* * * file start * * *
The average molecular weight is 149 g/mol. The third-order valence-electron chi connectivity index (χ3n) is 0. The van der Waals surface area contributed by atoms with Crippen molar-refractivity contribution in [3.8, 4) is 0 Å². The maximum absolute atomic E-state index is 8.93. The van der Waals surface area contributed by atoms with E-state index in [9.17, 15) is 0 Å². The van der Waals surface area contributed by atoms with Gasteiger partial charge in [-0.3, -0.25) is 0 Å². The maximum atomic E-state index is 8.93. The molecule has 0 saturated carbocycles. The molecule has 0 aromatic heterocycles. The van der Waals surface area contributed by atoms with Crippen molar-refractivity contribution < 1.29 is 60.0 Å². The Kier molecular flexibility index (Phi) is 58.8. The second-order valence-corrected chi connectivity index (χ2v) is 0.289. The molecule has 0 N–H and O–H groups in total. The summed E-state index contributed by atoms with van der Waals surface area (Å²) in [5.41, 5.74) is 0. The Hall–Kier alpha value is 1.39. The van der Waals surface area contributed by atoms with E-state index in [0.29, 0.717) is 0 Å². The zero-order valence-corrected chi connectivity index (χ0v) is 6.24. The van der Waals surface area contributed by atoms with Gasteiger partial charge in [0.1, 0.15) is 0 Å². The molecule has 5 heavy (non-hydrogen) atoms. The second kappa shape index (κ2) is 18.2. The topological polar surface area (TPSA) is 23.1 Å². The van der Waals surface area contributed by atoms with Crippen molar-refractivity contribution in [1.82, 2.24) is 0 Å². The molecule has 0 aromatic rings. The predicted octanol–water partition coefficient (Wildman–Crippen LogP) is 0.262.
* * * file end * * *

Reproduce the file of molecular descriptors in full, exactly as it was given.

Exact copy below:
The average molecular weight is 149 g/mol. The third-order valence-electron chi connectivity index (χ3n) is 0. The van der Waals surface area contributed by atoms with Crippen molar-refractivity contribution in [3.8, 4) is 0 Å². The maximum absolute atomic E-state index is 8.93. The van der Waals surface area contributed by atoms with E-state index in [9.17, 15) is 0 Å². The van der Waals surface area contributed by atoms with Gasteiger partial charge in [-0.3, -0.25) is 0 Å². The maximum atomic E-state index is 8.93. The molecule has 0 saturated carbocycles. The molecule has 0 aromatic heterocycles. The van der Waals surface area contributed by atoms with Crippen molar-refractivity contribution < 1.29 is 60.0 Å². The Kier molecular flexibility index (Phi) is 58.8. The second-order valence-corrected chi connectivity index (χ2v) is 0.289. The molecule has 0 N–H and O–H groups in total. The summed E-state index contributed by atoms with van der Waals surface area (Å²) in [5.41, 5.74) is 0. The Hall–Kier alpha value is 1.39. The van der Waals surface area contributed by atoms with E-state index in [0.29, 0.717) is 0 Å². The zero-order valence-corrected chi connectivity index (χ0v) is 6.24. The van der Waals surface area contributed by atoms with Gasteiger partial charge in [0.1, 0.15) is 0 Å². The molecule has 5 heavy (non-hydrogen) atoms. The second kappa shape index (κ2) is 18.2. The topological polar surface area (TPSA) is 23.1 Å². The van der Waals surface area contributed by atoms with Crippen molar-refractivity contribution in [1.82, 2.24) is 0 Å². The molecule has 0 aromatic rings. The predicted octanol–water partition coefficient (Wildman–Crippen LogP) is 0.262.